A string of small earthquakes rock Oklahoma, one of the larger oil producers in the United States and a state wary of the connection between shale activity and tremors. Map courtesy of the U.S. Geological Survey.
OKLAHOMA CITY, Feb. 15 (UPI) -- The U.S. Geological Survey reported at least 9 minor earthquakes since the weekend in Oklahoma, a state wary of the connection between fracking and tremors.
The USGS reported two magnitude-2.8 tremors in Oklahoma early Monday. There were six quakes Sunday, including a magnitude-3.9 quake that hit the town of Waukomis, about 60 miles north of the state capital. A magnitude-5.1 quake was recorded Saturday near Fairview, about 100 miles north of Oklahoma City.
Oklahoma is one of the top five oil production states in the nation, accounting for an average of between 3 percent and 4 percent of the total output in the United States. The U.S. Energy Information Administration last week raised its estimate for total state production by 100,000 barrels per day. EIA's most recent data set show Oklahoma holds about 1.2 million barrels of oil.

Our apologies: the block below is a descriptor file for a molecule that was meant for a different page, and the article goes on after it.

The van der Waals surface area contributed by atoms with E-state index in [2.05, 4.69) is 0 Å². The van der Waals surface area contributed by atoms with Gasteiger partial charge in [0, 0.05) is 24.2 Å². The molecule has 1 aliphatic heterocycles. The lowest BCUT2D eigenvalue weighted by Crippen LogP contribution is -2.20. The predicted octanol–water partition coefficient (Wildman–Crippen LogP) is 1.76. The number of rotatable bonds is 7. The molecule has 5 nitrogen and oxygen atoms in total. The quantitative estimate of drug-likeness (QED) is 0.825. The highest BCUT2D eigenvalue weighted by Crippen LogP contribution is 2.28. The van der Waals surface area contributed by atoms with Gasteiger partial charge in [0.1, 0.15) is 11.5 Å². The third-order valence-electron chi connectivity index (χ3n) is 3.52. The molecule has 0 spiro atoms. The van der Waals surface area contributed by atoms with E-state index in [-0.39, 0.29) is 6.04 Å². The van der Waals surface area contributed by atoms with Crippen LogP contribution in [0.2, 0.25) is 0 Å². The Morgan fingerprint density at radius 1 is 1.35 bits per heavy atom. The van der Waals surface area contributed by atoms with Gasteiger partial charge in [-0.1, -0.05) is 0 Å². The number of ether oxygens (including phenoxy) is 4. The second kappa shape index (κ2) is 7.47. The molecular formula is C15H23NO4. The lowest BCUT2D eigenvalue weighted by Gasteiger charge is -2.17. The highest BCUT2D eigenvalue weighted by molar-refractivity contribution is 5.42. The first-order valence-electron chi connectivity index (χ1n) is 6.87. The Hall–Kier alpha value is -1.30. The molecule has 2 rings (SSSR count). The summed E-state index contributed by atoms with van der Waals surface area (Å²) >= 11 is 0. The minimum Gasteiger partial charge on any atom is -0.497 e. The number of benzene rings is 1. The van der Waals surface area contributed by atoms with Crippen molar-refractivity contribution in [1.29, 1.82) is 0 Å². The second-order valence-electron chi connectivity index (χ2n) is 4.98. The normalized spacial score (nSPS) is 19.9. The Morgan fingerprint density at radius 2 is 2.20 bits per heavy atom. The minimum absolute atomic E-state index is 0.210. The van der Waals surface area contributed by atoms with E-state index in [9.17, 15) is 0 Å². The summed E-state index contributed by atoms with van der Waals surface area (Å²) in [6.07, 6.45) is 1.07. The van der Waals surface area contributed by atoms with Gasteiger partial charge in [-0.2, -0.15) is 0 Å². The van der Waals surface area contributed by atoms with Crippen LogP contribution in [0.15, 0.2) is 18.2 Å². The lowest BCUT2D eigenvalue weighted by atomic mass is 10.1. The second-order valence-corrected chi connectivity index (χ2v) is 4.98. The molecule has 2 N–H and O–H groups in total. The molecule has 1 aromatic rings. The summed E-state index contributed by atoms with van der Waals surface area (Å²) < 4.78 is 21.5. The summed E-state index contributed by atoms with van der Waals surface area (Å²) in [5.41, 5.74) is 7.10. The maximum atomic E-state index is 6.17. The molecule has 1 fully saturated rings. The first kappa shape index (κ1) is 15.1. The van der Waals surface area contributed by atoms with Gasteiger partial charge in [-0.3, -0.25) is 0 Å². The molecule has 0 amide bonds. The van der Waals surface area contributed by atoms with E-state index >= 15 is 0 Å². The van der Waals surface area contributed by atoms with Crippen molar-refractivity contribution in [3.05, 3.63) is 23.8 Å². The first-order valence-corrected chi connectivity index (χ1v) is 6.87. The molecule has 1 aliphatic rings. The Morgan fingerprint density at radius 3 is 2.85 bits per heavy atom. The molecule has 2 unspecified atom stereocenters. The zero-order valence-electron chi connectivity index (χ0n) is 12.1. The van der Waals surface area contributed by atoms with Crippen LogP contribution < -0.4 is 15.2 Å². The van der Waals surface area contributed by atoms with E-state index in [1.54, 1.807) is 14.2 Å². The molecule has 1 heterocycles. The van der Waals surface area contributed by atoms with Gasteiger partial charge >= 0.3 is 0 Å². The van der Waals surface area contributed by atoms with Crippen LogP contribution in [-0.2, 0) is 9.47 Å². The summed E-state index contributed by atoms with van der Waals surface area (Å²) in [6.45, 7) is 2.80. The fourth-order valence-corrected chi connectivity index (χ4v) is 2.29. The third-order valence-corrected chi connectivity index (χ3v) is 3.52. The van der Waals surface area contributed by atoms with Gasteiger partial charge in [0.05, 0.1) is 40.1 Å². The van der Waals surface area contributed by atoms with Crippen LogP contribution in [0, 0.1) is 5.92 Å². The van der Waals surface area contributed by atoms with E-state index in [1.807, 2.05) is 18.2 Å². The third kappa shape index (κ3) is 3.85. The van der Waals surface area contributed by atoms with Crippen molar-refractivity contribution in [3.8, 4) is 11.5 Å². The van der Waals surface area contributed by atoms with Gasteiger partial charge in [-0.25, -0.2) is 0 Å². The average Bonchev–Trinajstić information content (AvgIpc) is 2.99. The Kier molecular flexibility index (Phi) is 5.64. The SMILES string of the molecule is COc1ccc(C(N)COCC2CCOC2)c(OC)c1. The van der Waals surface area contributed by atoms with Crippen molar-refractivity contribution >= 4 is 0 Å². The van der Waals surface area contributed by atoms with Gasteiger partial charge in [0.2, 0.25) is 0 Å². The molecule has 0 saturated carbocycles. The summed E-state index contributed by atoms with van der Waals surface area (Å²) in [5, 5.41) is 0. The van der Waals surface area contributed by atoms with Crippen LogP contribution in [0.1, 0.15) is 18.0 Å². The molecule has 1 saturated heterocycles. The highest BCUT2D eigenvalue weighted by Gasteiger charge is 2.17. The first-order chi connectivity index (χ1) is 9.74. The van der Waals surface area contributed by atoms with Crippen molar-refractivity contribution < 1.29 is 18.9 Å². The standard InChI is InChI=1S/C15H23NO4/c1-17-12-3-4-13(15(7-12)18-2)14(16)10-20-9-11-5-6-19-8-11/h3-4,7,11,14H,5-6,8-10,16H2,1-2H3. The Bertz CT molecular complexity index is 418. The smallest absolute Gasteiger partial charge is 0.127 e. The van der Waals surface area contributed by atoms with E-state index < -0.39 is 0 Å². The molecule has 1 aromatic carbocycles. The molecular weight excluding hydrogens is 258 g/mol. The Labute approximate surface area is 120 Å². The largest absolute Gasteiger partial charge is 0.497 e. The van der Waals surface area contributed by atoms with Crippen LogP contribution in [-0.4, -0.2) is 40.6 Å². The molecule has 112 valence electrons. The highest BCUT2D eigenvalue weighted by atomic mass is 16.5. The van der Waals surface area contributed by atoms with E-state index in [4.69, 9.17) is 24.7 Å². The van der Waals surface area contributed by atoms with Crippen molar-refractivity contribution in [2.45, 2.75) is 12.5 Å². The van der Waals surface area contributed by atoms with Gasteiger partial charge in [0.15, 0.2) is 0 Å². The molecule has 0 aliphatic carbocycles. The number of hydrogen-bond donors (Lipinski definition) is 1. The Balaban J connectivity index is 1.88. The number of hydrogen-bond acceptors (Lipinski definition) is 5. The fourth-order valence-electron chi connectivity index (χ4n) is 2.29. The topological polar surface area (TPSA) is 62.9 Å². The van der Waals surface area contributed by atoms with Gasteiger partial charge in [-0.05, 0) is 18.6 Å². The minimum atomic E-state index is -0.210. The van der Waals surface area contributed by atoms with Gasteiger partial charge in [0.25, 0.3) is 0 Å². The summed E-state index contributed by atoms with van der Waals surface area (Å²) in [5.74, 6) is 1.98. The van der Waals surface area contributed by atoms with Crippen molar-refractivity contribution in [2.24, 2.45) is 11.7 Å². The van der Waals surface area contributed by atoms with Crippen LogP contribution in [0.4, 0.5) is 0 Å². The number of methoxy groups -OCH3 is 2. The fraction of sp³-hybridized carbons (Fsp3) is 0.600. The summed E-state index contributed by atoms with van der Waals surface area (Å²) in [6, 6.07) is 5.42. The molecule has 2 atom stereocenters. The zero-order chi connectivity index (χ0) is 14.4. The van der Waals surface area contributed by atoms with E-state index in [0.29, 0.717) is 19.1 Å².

Oklahoma reported 907 earthquakes of magnitutde-3 or greater last year, up 54 percent from 2014 and seven times more than recorded in 2013.
In January, Oklahoma Gov. Mary Fallin authorized the use of $1.4 million from state emergency funds to help drive earthquake research at the Oklahoma Corporation Commission and the Oklahoma Geological Survey.
"I'm committed to funding seismic research, bringing on line advanced technology and more staff to fully support our regulators at they take meaningful action on earthquakes," she said.
A study last year from the USGS found the increase in seismic activity in Oklahoma since 2009 may be in part related to activity associated with oil production. The rate of quakes reported in the state since then far surpassed rates from the 20th century.
The USGS said the disposal by the energy industry of wastewater in deep underground wells is potentially leading to more earthquakes.